Have you ever heard someone say that you were 'too sensitive' or vice versa? I have. No one has ever said that I had tough skin, that I can remember. At 18 years of age, I accept the fact that I am more sensitive than the average full-of-all-possible-emotions teenager. I'm cool with it. That's not to say that the way I react to certain situations or what people say to me are valid or even wise. Sometimes I misinterpret things, as we all do. There have been situations where I have taken what someone said and blew it WAY out or proportion. Other times, I've not heeded the words that people say enough, which is equally detrimental. Over the years, I think I've gotten a little better with identifying an insult and someone just joking around (which are hard to differentiate between sometimes). Maybe you're the type of person that thinks everyone around you is sensitive, and in that case, you might not be hearing people out. Or you might actually be surrounded by a bunch of touchy people (sorry). For the sensitive ones, here's what I've learned:

1. Don't Get Offended Right Off

Alright, you sensitive folks, this is not an easy one AT ALL, but it is really important. This is the one that I REALLY struggle with, which is why it's first. If someone says or does something that you think was an insult, just lay low for a second. Think about what they said, especially within the context that they said it. Try not to assume anything. If you're close to that person and if you feel comfortable asking them to clarify what they said, ask. They might not have meant what they said in the way that you took it. The Golden Rule is to stay neutral for a second before losing your cool. It pays off in the end.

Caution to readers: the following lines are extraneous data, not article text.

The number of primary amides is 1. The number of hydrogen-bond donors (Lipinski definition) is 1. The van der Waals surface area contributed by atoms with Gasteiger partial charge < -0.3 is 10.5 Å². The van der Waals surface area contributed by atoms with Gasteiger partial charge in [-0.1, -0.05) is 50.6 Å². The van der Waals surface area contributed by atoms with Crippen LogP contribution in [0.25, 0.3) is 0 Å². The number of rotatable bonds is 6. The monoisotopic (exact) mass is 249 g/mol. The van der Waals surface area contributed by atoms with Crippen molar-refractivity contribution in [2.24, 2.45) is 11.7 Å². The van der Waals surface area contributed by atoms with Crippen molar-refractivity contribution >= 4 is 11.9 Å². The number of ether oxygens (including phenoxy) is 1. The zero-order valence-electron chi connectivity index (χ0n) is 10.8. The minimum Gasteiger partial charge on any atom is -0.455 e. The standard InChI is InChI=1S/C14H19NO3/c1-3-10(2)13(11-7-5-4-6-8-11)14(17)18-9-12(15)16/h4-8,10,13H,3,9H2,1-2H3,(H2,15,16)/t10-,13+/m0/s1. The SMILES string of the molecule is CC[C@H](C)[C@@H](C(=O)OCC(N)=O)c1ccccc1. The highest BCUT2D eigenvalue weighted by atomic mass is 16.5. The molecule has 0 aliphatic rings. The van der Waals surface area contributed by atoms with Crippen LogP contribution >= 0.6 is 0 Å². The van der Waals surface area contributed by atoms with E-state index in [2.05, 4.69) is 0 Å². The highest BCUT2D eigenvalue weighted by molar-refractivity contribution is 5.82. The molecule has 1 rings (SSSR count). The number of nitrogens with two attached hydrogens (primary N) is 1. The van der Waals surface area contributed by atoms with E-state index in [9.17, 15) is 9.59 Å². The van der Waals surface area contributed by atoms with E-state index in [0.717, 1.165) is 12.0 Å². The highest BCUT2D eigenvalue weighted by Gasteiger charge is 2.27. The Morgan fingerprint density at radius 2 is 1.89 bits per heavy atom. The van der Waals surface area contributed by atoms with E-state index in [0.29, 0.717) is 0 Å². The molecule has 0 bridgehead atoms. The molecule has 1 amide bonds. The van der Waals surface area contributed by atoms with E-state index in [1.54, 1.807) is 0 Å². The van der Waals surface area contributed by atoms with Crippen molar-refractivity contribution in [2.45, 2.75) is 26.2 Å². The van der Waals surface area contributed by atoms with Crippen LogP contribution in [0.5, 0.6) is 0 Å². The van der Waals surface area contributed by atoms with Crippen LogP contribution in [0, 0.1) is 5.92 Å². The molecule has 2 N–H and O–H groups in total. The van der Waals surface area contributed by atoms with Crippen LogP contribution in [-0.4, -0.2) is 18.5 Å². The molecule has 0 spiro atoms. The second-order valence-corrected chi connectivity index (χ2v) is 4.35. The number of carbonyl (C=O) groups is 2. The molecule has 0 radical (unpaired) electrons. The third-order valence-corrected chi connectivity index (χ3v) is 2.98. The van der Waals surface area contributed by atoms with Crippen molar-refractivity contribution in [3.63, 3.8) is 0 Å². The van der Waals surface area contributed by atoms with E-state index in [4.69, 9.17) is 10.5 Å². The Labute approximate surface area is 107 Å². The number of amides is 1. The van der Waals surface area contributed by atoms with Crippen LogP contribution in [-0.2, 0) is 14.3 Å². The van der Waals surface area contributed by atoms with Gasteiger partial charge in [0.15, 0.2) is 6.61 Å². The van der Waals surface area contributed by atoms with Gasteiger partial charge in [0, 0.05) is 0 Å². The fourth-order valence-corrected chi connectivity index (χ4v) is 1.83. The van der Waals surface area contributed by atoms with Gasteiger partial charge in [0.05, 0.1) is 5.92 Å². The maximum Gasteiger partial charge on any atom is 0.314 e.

2. Look For Constructive Criticism

This point goes hand in hand with point one. When someone says something that offends you, it's usually for two reasons: to hurt you or help you. Jealousy plays a big role in criticism, and you have to keep that in mind. You have to define the relationship with the person that said the thing to you, first and foremost. If someone says something to you in love and to help you, it might hurt, but it's for your benefit. If you sense that someone is jealous or seeks to tear you down, that's not healthy. If someone tells you that you're not liked by many people, that's a hurtful thing and not helpful. Constructive criticism is different. If a professor tells you that you need to improve a conclusion on a paper because it was weak, that's constructive. Don't cry about that.

3. Identify Who You Are

Only you know your true character. If you know who you are, then people's comments (incorrect or correct) won't affect you as much. We all have our strengths and weaknesses, but you know yourself best. Be honest with yourself when you analyze who you are. Are you compassionate? Are you jealous? Are you kind? Are you selfish? People are going to call you out, but the way to combat reacting in sensitivity is to know that you are not what people say you are. How can someone's words affect you if they have no truth, and therefore no power?

In conclusion, being sensitive is not easy. You soak up your surroundings and try to make sense of them, which can hurt you. You can't necessarily cure yourself from sensitivity because it's just who are. Hone in on the gift of sensitivity, because the world is lacking in it. Use it for good.

Best,

Hope